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The Indian Subcontinent: A.D. 1101 to 1200

Module by: Jack E. Maxfield. E-mail the author

THE INDIAN SUBCONTINENT

India's "Dark Ages" continued with only one bright spot, the Rajputana1. In the small sub-states of historical Mewar (now Udaipur), Marwar, Amber and adjacent areas a people one-half native and one-half descended from Scythians and Ephthalites, built a feudal civilization under the government of war-like rajas. The central feature was a blood relationship within each clan. All the Rajput courts were centers of Sanskrit learning and their chronicles included a chivalric code unique in India. Their sovereignty ended late in the century when a new Turkish power swept down from Central Asia. This was a remnant of the old Ghaznavid Empire which had been thrown out of Asia in the last century by the Seljuqs and was now led by Muizzudin Muhammad of the Ghurid family. Having overthrown their Ghasnavid suzerains, they entered the Punjab in A.D. 1186 and had defeated the Rajput clans by 1191. Muhammad (also known as Muhammed Ghuri) set up the Sultanate of Delhi, which was to rule northern India for three centuries with great cruelty and fanaticism. Wells (Ref. 229) calls this the Kharismian or Khiva Empire of Turks. Mohammad appointed Kutb-ud-dun Aibak, a slave from Turkistan, to be viceroy of his Indian conquests and left him full discretion in its management. About 1200 these Turkish Moslems swept into Bengal (now Bangladesh) and were eagerly greeted by the people who were seeking a release from Hindu oppression. (Ref. 8, 229, 119, 37) (Continue on page 643)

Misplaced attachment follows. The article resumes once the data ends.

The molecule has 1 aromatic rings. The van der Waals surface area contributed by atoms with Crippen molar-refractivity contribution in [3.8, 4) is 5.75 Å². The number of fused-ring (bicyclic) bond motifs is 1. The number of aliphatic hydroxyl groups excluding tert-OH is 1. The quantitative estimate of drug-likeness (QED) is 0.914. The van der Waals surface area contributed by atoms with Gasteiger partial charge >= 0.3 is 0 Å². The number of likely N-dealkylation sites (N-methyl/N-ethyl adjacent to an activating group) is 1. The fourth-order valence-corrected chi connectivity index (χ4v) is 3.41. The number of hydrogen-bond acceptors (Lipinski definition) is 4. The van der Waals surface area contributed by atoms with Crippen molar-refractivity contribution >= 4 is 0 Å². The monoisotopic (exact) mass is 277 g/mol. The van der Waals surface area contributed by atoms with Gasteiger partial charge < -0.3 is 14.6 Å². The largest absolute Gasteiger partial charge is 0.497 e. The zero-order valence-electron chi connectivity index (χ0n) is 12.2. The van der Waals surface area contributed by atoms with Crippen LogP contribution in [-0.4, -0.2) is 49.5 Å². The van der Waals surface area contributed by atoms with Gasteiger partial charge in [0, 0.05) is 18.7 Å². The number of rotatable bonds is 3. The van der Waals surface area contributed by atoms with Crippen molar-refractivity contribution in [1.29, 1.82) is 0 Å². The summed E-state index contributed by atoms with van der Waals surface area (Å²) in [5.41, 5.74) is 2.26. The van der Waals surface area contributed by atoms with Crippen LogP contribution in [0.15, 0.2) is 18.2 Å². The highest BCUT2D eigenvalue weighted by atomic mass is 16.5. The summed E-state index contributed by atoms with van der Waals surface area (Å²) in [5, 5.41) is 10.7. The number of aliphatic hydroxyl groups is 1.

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  1. Rajputana is the historical state roughly corresponding to modern Rajasthan

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